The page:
Four icons of 1960s Black culture didn’t actually gather in a Miami hotel room on the night of February 25, 1964, to discuss important personal and societal issues, but playwright Kemp Powers’ imagined version of that meeting feels genuine. Regina King effectively adapts Powers’ One Night in Miami into a feature film (with a screenplay by Powers himself), expanding the scope of the piece while retaining the focus on the discourse among four ambitious, influential men.
The movie’s first half-hour establishes where these four men are in their lives, all superstars in their own particular worlds and struggling to balance fame and power with the continued second-class status of being Black in America. Activist Malcolm X (Kingsley Ben-Adir) is about to break with the Nation of Islam and is growing increasingly concerned about government surveillance on himself and his family. Boxer Cassius Clay (Eli Goree) is poised to take the world heavyweight championship and is getting ready to announce his conversion to Islam (and pending name change to Muhammad Ali). Singer Sam Cooke (Hamilton’s Leslie Odom Jr.) is torn between making pop music for white audiences and R&B for his core Black fans. And football player Jim Brown (Aldis Hodge) is exploring a movie career for his post-NFL life.
Following Clay’s victory over Sonny Liston to clinch his title, the four friends converge in Malcolm’s hotel room, guarded by stern members of the Nation of Islam, for what Cooke and Brown think is a victory party, but is actually a summit convened by Malcolm as an effort to get these mainstream celebrities to join him in speaking up about civil rights. The bulk of the movie involves the heated discussions among the character as they work out their issues with each other and with their own paths in life, and there are times when it can feel like a class presentation about civil rights history.
But Powers does more than deliver talking points from the mouths of famous people, and King (making her feature directorial debut) transcends the stagey limitations of too many play-to-film adaptations. All four lead performances are strong, especially Ben-Adir (who previously played Barack Obama in the Showtime miniseries The Comey Rule) as Malcolm, who is strident and earnest but also a little desperate, relying on support from his friends as he plans to start a new organization away from the established Nation of Islam. The movie presents Cooke as his counterpoint, a shrewd businessman working within the system and reluctant to engage in the kind of inflammatory rhetoric that Malcolm espouses.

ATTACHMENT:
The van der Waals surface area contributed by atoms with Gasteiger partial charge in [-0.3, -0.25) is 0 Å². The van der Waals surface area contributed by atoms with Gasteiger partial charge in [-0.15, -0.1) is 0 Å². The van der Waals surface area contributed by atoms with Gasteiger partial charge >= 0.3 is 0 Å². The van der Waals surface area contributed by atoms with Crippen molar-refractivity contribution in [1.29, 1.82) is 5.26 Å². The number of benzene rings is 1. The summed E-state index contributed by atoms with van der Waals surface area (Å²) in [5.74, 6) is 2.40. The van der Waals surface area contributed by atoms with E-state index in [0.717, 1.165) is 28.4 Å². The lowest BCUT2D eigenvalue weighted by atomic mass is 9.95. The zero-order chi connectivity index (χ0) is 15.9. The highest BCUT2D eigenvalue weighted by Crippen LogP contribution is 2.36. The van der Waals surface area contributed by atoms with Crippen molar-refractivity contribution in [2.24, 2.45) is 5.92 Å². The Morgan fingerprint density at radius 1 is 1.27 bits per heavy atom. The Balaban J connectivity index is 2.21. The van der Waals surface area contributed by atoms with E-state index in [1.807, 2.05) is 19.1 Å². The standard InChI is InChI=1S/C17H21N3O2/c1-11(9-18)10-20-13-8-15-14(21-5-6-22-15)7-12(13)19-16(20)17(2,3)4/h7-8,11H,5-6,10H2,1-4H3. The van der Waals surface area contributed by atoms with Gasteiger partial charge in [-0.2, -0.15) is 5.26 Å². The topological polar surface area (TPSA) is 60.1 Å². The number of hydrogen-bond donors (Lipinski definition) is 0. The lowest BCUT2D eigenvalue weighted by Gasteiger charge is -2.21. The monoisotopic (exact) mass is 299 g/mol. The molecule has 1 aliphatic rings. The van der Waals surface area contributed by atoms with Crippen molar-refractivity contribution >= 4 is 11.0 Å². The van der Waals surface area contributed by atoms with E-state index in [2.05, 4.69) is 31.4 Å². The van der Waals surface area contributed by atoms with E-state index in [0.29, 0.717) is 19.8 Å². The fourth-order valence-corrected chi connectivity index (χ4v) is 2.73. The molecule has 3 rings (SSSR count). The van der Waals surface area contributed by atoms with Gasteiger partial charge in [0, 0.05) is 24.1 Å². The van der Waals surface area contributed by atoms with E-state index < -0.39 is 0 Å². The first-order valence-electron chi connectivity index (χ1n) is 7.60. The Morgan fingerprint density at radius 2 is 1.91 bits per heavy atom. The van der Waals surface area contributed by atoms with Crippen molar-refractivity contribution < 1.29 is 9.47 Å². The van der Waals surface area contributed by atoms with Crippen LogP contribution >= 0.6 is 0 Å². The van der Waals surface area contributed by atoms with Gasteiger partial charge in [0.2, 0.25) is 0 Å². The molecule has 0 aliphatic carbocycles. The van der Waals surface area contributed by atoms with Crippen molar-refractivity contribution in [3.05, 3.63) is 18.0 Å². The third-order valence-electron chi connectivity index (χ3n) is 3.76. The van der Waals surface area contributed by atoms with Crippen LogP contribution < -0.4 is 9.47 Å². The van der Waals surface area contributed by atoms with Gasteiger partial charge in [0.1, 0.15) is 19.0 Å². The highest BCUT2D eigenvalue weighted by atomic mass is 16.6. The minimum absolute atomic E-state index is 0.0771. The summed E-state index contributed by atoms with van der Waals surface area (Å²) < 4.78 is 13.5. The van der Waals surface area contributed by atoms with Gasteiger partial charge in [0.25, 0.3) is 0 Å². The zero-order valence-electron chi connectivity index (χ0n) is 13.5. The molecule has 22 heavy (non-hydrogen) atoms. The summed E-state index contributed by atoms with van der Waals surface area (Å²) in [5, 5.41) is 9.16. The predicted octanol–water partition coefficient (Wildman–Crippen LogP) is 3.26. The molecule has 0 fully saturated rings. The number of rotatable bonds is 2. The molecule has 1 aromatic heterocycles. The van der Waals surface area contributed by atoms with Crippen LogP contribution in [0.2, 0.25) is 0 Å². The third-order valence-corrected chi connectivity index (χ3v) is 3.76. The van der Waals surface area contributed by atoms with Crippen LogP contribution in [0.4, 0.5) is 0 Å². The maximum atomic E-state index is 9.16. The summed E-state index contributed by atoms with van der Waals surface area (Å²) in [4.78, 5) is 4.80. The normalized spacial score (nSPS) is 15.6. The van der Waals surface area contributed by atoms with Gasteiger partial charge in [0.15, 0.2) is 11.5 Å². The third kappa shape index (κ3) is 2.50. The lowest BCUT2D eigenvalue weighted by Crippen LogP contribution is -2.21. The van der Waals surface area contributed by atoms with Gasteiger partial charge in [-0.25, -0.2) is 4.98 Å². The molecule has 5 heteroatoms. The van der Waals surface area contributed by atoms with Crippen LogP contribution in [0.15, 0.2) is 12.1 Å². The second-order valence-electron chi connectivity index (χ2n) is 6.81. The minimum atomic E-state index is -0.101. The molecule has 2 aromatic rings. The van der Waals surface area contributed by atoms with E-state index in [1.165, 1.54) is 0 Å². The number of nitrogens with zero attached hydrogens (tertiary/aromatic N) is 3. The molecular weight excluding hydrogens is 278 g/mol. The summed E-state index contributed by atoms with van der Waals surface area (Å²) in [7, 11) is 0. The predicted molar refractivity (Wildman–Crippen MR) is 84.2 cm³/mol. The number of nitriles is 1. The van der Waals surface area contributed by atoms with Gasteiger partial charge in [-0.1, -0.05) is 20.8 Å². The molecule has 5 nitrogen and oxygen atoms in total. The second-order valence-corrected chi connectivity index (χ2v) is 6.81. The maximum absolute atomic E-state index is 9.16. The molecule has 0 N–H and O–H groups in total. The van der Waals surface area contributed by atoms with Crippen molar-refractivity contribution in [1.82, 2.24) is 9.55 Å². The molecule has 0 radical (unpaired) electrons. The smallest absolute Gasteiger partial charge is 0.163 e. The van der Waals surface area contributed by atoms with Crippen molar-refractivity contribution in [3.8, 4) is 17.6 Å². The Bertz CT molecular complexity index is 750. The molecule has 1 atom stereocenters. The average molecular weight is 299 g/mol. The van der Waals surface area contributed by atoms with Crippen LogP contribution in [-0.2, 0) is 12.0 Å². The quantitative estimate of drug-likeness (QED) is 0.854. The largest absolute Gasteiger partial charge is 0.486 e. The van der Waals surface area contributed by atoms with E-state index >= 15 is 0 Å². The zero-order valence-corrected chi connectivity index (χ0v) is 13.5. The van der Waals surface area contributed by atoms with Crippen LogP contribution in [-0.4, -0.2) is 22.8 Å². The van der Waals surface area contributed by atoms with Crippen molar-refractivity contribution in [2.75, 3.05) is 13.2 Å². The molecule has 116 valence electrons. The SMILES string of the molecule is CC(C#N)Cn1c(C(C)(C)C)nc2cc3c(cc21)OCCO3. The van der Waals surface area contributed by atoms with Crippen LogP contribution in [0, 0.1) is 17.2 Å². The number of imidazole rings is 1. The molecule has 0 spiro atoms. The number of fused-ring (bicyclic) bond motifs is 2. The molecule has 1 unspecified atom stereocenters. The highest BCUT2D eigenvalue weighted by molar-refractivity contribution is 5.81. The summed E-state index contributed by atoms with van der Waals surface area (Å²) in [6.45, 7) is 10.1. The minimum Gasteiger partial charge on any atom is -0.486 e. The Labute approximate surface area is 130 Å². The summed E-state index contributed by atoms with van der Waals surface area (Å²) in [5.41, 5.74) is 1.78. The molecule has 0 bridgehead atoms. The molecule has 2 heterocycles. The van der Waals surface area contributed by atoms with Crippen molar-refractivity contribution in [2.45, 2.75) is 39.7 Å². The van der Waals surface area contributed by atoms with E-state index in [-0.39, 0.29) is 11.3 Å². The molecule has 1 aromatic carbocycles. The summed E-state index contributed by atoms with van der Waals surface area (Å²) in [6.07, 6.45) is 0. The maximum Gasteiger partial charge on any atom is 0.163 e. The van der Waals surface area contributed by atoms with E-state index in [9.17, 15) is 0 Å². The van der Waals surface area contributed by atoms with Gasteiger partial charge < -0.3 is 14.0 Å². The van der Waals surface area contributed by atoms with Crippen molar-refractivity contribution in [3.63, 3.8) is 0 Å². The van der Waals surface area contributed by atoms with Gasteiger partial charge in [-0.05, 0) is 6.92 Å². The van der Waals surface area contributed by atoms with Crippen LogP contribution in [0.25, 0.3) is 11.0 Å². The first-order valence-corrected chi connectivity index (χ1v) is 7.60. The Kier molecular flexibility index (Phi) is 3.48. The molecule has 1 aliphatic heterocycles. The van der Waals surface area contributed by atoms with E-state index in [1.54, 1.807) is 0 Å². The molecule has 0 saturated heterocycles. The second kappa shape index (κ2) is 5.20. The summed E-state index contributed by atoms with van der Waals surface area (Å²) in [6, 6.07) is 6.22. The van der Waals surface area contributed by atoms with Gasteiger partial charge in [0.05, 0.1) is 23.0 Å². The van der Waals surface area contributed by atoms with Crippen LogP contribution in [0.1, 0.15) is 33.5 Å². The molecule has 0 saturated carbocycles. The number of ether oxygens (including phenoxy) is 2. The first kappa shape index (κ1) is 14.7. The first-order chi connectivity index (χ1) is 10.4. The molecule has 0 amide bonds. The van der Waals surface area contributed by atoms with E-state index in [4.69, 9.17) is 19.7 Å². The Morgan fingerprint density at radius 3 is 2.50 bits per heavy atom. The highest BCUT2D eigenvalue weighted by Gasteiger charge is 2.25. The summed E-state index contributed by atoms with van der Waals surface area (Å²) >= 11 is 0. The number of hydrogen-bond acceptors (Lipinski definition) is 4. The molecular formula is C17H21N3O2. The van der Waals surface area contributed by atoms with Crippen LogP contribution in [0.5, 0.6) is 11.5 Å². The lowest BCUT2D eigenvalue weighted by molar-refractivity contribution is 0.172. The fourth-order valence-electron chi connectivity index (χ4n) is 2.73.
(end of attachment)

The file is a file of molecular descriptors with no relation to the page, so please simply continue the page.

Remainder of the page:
The strength of One Night in Miami is that it makes both sides of that argument effective, while also showing how each point of view reflects an individual personality. Clay and Brown fall somewhere in the middle, and of the four characters, Brown has the least consequential arc, serving more as a bridge and a peacemaker among the other three. All four feel like real, multidimensional people, and it’s easy to imagine Powers and King creating compelling full biopics about any of these men. The occasional forays outside the hotel room, including a flashback to a momentous Cooke gig with Malcolm in attendance, provide just enough context to enrich the occasionally circular policy arguments.
One Night in Miami sticks pretty closely to its specific moment in time, although the creators can’t help indulging in a few clunky nods to looming future events. The closing title card details only Malcolm’s fate, and his impact on society is clearly the one that the filmmakers consider the most important. But despite the weight of history coming down on all four men, their one night together still feels like a hangout session among friends, and the movie’s greatest achievement comes in always finding the humanity in such larger-than-life figures.